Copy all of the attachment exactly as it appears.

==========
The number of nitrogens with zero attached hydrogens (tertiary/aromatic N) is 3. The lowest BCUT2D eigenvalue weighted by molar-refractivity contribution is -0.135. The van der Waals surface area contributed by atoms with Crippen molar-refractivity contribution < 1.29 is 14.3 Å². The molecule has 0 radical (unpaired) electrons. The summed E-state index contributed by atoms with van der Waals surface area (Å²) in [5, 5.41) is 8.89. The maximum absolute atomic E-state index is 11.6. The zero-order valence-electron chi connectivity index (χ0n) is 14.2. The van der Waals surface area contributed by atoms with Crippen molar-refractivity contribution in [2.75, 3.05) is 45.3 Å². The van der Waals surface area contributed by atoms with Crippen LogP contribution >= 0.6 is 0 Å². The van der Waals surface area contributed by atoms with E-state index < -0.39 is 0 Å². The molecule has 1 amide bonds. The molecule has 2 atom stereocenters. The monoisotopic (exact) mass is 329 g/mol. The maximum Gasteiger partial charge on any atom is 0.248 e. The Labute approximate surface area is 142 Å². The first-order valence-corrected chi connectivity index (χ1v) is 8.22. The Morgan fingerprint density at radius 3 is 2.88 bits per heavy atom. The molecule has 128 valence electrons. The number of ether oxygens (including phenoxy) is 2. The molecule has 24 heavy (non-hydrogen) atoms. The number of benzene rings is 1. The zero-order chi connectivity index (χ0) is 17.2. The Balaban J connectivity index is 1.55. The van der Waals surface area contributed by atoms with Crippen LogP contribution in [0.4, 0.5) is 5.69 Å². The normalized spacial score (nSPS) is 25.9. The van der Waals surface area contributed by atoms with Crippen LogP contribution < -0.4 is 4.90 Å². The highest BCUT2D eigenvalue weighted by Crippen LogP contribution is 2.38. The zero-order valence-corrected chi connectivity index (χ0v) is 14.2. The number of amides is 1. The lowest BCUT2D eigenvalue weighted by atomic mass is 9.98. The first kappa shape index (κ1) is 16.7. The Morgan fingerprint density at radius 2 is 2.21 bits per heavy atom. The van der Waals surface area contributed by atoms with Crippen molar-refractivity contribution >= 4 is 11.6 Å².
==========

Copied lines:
The number of nitrogens with zero attached hydrogens (tertiary/aromatic N) is 3. The lowest BCUT2D eigenvalue weighted by molar-refractivity contribution is -0.135. The van der Waals surface area contributed by atoms with Crippen molar-refractivity contribution < 1.29 is 14.3 Å². The molecule has 0 radical (unpaired) electrons. The summed E-state index contributed by atoms with van der Waals surface area (Å²) in [5, 5.41) is 8.89. The maximum absolute atomic E-state index is 11.6. The zero-order valence-electron chi connectivity index (χ0n) is 14.2. The van der Waals surface area contributed by atoms with Crippen molar-refractivity contribution in [2.75, 3.05) is 45.3 Å². The van der Waals surface area contributed by atoms with Crippen LogP contribution >= 0.6 is 0 Å². The van der Waals surface area contributed by atoms with E-state index < -0.39 is 0 Å². The molecule has 1 amide bonds. The molecule has 2 atom stereocenters. The monoisotopic (exact) mass is 329 g/mol. The maximum Gasteiger partial charge on any atom is 0.248 e. The Labute approximate surface area is 142 Å². The first-order valence-corrected chi connectivity index (χ1v) is 8.22. The Morgan fingerprint density at radius 3 is 2.88 bits per heavy atom. The molecule has 128 valence electrons. The number of ether oxygens (including phenoxy) is 2. The molecule has 24 heavy (non-hydrogen) atoms. The number of benzene rings is 1. The zero-order chi connectivity index (χ0) is 17.2. The Balaban J connectivity index is 1.55. The van der Waals surface area contributed by atoms with Crippen LogP contribution in [0.4, 0.5) is 5.69 Å². The normalized spacial score (nSPS) is 25.9. The van der Waals surface area contributed by atoms with Crippen LogP contribution < -0.4 is 4.90 Å². The highest BCUT2D eigenvalue weighted by Crippen LogP contribution is 2.38. The zero-order valence-corrected chi connectivity index (χ0v) is 14.2. The number of amides is 1. The lowest BCUT2D eigenvalue weighted by atomic mass is 9.98. The first kappa shape index (κ1) is 16.7. The Morgan fingerprint density at radius 2 is 2.21 bits per heavy atom. The van der Waals surface area contributed by atoms with Crippen molar-refractivity contribution >= 4 is 11.6 Å².